Let’s Talk About Japanese Books: 石黒くんに春は来ない

Ishiguro-kun ni Haru ha Konai (Spring Will Never Come to Ishiguro-kun)
武田綾乃 (Takeda Ayano) | 320 pages | イースト・プレス East Press

When the writer of Euphonium mentioned she had finished writing a mystery book in the fanbook, people were ecstatic and surprised. How can an adorable woman who loves Cities: Skyline and all things cute write a mystery? Some speculate it would be along the lines of the 古典部 series (the actual series name for Hyouka) where she could write a Kumiko and Reina into a “life is interesting and filled with mysteries” (日常の謎) deal. But if you read on the interview, she said that it was refreshing to write a cast of unlikable, awful characters.

She is underestimating her ability to make even her unlikable characters likable. But it is true: none of 石黒くんに春は来ない’s characters is a good person. Long gone are the fluffy days of the Euphonium franchise, hello poetic justice.

Kitamura Megumi (北村恵美) is an average high school girl who respects her place in the school caste. People can only hang out with other people in the same caste. Anyone who goes against this tacit rule will be punished by the leaders of the system.

But her crush, Ishiguro Kazuya (石黒和也), isn’t aware of the school caste system. He doesn’t know that he is considered one of those lowly guys, so he asks his best friend Ushou Masayoshi (宇正正義) if he should confess to the queen of the school caste Kusumi Kyouka (久住京香) to be his girlfriend during a school trip to the ski cabin. Masayoshi, also dull with his world, thinks it will be okay. Kyouka rejects him. One of Megumi’s friends, Sasaki Hana (佐々木花), sees Kazuya moping in the construction yard. The next day, Kazuya goes missing. He is later found by rescuers days after near the construction yard and is hospitalized ever since. Hana, traumatized by the guilt that she could have stopped Kazuya from killing himself, becomes a hikikomori in her own house.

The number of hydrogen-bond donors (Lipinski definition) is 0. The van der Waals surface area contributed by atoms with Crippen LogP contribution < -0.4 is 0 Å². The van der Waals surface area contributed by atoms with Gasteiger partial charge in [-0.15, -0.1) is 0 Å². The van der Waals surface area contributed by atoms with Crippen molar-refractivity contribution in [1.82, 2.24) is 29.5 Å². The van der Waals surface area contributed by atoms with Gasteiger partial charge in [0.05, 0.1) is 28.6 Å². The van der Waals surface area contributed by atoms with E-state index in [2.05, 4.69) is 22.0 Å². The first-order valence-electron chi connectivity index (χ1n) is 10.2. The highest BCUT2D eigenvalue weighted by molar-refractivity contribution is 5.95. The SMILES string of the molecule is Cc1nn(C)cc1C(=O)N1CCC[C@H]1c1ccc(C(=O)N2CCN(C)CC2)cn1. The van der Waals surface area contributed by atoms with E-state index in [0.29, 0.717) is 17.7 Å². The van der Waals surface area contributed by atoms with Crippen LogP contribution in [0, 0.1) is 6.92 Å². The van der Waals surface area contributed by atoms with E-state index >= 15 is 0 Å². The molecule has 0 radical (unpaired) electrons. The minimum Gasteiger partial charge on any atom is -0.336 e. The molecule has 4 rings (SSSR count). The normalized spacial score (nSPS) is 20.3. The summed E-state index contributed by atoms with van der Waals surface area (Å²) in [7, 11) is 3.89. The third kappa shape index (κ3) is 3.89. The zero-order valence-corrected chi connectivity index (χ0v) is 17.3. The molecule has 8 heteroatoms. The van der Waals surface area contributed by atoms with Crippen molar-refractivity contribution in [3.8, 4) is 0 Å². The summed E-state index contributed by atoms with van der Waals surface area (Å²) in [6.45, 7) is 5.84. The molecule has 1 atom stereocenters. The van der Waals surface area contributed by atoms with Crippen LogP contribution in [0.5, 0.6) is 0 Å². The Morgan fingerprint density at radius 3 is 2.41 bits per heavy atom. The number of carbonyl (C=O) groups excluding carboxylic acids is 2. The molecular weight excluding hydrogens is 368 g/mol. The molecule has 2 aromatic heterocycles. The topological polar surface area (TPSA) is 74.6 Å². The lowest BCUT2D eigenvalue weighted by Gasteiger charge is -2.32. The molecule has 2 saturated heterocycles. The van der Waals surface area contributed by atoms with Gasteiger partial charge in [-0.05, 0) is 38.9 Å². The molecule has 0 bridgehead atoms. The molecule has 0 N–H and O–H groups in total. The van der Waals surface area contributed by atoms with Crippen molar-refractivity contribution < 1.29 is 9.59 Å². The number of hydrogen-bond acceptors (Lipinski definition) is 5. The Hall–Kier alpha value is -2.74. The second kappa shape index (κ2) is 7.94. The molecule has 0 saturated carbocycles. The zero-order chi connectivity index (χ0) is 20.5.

So Megumi and everyone else feel a void in the classroom. They think Kyouka is behind this, but they can’t do a thing about it.